Adrienne Truscott wears a gray T-shirt that says RIOT
Adrienne Truscott; Photo by Richard Hardcastle

Questions abound here, including questions about the artist’s state of mind and about her own complicity in her failure. The overwhelming success of her previous piece—a show about rape that she felt certain would offend everybody—had left her feeling even more exposed and vulnerable than when she had performed bottomless. Maybe success even made her feel guilty. Wasn’t a big disappointment now inevitable? Wouldn’t Fate, not to mention her dear colleagues, be jealous? Almost superstitiously, Truscott decided to mine her next show, Pony, with awkward silences, repetitions, and corny music—she KNEW that Snow Patrol might not be to her audience’s taste. She then sat down to an unexpectedly rich banquet of consequences. Ah, but doesn’t true mastery lie in overcoming risks, and escaping from the traps we set for ourselves? Hmnnnnn…..

Here’s another question, and another. In the context of outsider art, is failure really failure? Or is it the ultimate badge of success? Where would avant-garde artists be without the Guardians of Taste, those philistines who seem ever ready to seize a pen and damn offending players in a blood-speckled froth of invective? If they didn’t exist, we’d have to invent them. We can take this theme back as far as you like, placing Truscott in a long line of disappointed clowns including Watteau’s Gilles, and the pathetic antics of the fairground performers in Diaghilev’s Parade.In other words, she’s in good company.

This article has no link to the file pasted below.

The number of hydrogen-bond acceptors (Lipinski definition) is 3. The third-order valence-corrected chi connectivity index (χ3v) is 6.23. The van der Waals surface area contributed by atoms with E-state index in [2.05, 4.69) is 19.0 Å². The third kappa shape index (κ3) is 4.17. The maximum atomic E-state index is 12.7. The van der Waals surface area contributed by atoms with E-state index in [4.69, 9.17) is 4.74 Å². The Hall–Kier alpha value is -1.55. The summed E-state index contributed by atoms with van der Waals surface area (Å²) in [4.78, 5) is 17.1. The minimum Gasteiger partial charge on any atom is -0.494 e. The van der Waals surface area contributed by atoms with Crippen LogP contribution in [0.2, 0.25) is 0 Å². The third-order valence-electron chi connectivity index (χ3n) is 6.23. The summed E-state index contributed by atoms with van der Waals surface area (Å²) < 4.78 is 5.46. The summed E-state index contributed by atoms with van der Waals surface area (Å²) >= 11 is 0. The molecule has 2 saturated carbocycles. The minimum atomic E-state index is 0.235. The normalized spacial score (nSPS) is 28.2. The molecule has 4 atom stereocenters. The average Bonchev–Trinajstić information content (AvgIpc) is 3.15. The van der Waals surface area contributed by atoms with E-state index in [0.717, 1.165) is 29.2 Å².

Wearing nerd glases, Adrienne Truscott speaks into a microphone.
Photo by Paul Goode.

After showing snippets of her work, Truscott invites a pair of interlocutors to share their thoughts with her; and they, too, have interesting things to say. Melanie George, the dramaturg at The Lumberyard, says she has become indifferent to her own likes and dislikes, and no longer believes that failure exists. She lives in a beautiful world. Choreographer David Thomson, on the other hand, thinks that failure is built into the structure of the dance scene, because the creators of short-lived dances never have enough time to observe their work in performance and make improvements to it. He has a point.

Truscott wants this to be a feminist story, and there is some discussion near the end about the parts that distinguish little boys from little girls, which turn into metaphors both for space and for the expectations we bring to performances; but I think the topic is bigger than that. Everyone knows failure; and every failure anticipates the moment, coming to each of us, when the pilot comes on the intercom to say, “Prepare for a hard landing.”

Truscott asks whether persisting in spite of mediocrity can be considered a feminist act, implying that merely staying alive is a form of resistance. The really good news at the heart of Sorry I Missed Your Show is that Truscott is still at it, still working, a tough little blossom clinging to her patch of soil in a hostile world.